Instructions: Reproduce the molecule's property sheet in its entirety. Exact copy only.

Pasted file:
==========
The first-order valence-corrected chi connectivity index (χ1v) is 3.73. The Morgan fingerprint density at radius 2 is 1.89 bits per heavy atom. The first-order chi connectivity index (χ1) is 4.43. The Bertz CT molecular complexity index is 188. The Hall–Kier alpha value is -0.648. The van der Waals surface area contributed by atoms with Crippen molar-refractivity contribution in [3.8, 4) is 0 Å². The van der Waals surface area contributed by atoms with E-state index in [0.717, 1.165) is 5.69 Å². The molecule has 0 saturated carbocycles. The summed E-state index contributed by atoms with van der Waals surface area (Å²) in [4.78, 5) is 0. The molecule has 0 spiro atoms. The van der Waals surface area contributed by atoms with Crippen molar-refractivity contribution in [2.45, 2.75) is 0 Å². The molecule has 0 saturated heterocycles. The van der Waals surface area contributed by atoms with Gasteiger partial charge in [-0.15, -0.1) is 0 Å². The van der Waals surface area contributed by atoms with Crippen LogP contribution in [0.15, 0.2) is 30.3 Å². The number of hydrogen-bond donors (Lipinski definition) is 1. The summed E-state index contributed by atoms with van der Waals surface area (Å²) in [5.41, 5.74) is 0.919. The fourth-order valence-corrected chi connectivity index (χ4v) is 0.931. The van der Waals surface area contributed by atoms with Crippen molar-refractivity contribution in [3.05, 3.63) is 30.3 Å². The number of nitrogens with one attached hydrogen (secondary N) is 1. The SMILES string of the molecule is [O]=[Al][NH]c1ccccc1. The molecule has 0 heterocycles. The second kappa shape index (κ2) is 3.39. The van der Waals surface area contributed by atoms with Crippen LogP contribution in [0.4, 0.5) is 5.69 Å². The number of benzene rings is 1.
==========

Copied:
The first-order valence-corrected chi connectivity index (χ1v) is 3.73. The Morgan fingerprint density at radius 2 is 1.89 bits per heavy atom. The first-order chi connectivity index (χ1) is 4.43. The Bertz CT molecular complexity index is 188. The Hall–Kier alpha value is -0.648. The van der Waals surface area contributed by atoms with Crippen molar-refractivity contribution in [3.8, 4) is 0 Å². The van der Waals surface area contributed by atoms with E-state index in [0.717, 1.165) is 5.69 Å². The molecule has 0 saturated carbocycles. The summed E-state index contributed by atoms with van der Waals surface area (Å²) in [4.78, 5) is 0. The molecule has 0 spiro atoms. The van der Waals surface area contributed by atoms with Crippen molar-refractivity contribution in [2.45, 2.75) is 0 Å². The molecule has 0 saturated heterocycles. The van der Waals surface area contributed by atoms with Gasteiger partial charge in [-0.15, -0.1) is 0 Å². The van der Waals surface area contributed by atoms with Crippen LogP contribution in [0.15, 0.2) is 30.3 Å². The number of hydrogen-bond donors (Lipinski definition) is 1. The summed E-state index contributed by atoms with van der Waals surface area (Å²) in [5.41, 5.74) is 0.919. The fourth-order valence-corrected chi connectivity index (χ4v) is 0.931. The van der Waals surface area contributed by atoms with Crippen molar-refractivity contribution in [3.05, 3.63) is 30.3 Å². The number of nitrogens with one attached hydrogen (secondary N) is 1. The SMILES string of the molecule is [O]=[Al][NH]c1ccccc1. The molecule has 0 heterocycles. The second kappa shape index (κ2) is 3.39. The van der Waals surface area contributed by atoms with Crippen LogP contribution in [0.4, 0.5) is 5.69 Å². The number of benzene rings is 1.